[FOM] Possible worlds
John McCarthy
jmc at steam.Stanford.EDU
Mon Dec 18 15:02:19 EST 2006
> User-Agent: Microsoft-Entourage/10.0.0.1309
> Date: Mon, 18 Dec 2006 12:42:24 -0500
> From: Harvey Friedman <friedman at math.ohio-state.edu>
> X-OSU-Math-MailScanner: Found to be clean
> X-OSU-Math-MailScanner-From: friedman at math.ohio-state.edu
> X-Scanned-By: MIMEDefang 2.49 on 128.122.80.107
> X-Scanned-By: MIMEDefang 2.49 on 128.122.80.107
> X-Greylist: Sender IP whitelisted, not delayed by milter-greylist-2.0.1 (mx.cims.nyu.edu [127.0.0.1]); Mon, 18 Dec 2006 12:46:24 -0500 (EST)
> X-Greylist: Sender DNS name whitelisted, not delayed by milter-greylist-2.0.1
> (mx.cims.nyu.edu [128.122.80.107]);
> Mon, 18 Dec 2006 12:40:33 -0500 (EST)
> X-Mailman-Approved-At: Mon, 18 Dec 2006 12:46:07 -0500
> X-BeenThere: fom at cs.nyu.edu
> X-Mailman-Version: 2.1.6
> Precedence: list
> Reply-To: Foundations of Mathematics <fom at cs.nyu.edu>
> List-Id: Foundations of Mathematics <fom.cs.nyu.edu>
> List-Unsubscribe: <http://www.cs.nyu.edu/mailman/listinfo/fom>,
> <mailto:fom-request at cs.nyu.edu?subject=unsubscribe>
> List-Archive: </pipermail/fom>
> List-Post: <mailto:fom at cs.nyu.edu>
> List-Help: <mailto:fom-request at cs.nyu.edu?subject=help>
> List-Subscribe: <http://www.cs.nyu.edu/mailman/listinfo/fom>,
> <mailto:fom-request at cs.nyu.edu?subject=subscribe>
> X-Spam-Score: -0.3
> X-Spam-Checker-Version: SpamAssassin 3.0.4-cs-csdcf (2005-06-05) on cs-smtp-1.Stanford.EDU
> X-Scan-Signature: bd70d0bdda1312c8b25f7b39d1e2fb7f
>
> On 12/18/06 10:34 AM, "Timothy Y. Chow" <tchow at alum.mit.edu> wrote:
>
> > A popular way of dealing with the notions of possibility and necessity is
> > to appeal to the concept of possible worlds.
>
> It doesn't apply to the case you are talking about from mathematics.
> >
> > In 1990, if you had said, "Fermat's Last Theorem might be false," then
> > most people would have agreed with you. Today, most people will not. The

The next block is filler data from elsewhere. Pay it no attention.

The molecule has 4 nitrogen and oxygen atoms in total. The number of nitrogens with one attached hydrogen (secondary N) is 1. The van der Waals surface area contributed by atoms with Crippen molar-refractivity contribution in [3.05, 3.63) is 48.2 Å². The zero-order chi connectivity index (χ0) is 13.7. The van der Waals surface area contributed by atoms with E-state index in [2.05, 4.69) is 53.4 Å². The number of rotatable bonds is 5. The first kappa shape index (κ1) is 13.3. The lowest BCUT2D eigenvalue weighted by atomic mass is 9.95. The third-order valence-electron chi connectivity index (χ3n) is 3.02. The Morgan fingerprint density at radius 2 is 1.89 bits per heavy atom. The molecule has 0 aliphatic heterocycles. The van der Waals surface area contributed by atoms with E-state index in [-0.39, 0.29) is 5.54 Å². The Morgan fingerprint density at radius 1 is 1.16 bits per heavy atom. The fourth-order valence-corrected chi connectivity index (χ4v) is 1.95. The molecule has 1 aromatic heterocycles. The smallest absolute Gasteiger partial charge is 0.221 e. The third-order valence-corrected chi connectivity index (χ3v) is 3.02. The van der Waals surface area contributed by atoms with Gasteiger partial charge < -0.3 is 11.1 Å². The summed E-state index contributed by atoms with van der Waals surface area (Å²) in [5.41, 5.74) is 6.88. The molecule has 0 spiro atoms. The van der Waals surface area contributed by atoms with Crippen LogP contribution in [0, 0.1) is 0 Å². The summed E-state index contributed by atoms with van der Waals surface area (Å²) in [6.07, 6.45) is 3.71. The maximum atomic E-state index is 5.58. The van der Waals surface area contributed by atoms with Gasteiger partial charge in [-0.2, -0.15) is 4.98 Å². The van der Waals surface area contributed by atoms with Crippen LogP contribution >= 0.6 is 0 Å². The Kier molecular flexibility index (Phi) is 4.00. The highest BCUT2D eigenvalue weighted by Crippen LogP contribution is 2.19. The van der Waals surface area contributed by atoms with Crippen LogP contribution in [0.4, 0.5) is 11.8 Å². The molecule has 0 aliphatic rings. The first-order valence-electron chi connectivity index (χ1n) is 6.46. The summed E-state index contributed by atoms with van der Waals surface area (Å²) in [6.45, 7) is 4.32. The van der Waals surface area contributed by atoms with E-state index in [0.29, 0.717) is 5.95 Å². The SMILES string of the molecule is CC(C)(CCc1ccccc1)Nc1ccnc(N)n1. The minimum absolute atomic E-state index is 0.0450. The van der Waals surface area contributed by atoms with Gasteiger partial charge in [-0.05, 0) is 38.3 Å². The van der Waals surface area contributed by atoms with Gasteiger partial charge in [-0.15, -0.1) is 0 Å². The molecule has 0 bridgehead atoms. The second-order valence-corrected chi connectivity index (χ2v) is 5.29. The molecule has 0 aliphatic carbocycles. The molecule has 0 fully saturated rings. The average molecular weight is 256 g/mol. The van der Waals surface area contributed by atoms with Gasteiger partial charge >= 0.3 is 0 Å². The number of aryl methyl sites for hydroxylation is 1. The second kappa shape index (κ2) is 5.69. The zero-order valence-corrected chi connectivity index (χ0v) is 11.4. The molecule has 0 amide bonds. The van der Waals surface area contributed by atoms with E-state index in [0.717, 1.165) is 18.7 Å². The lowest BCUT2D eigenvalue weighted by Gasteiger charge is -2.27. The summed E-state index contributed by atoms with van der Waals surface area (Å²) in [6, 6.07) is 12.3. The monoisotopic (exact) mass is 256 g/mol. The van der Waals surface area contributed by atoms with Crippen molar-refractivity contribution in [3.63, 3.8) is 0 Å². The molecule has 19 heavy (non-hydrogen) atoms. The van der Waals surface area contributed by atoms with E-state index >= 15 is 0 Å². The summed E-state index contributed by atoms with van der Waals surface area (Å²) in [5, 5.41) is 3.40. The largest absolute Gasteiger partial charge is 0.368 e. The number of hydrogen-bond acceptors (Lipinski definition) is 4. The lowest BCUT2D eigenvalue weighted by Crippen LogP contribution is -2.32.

> > sense of possibility involved here does not seem to me to be easily
> > handled in the standard framework of possible worlds.
>
> The notion of possibility being used in your example is an epistemic one,
> not an ontological or metaphysical one.
>
> What is needed is a general theory of knowledge, where what is known changes
> monotonically over time.
>
> I think that the computer science literature, rather than the philosophy
> literature, is what is most relevant. In the computer science literature,
> the non monotonic case is also treated, where things that were "known" are
> retracted. This makes especially good sense in database theory.
>
> In any case, there are quite a number of people on the FOM who could comment
> on this diverse and extensive literature from computer science far far
> better than I can.
>
> Harvey Friedman
I think possible world formalisms are likely to be useful for some
purposes. Indeed I used them in an article "Two puzzles concerning
knowledge."
I think partial possible worlds are useful, although I didn't formally
use them in the puzzles article. I am perfectly willing to use
partial possible worlds in which FLT is false, and it is unlikely to
get me into contradiction, since the proof of FLT is far beyond my
ability to follow.
More information about the FOM
mailing list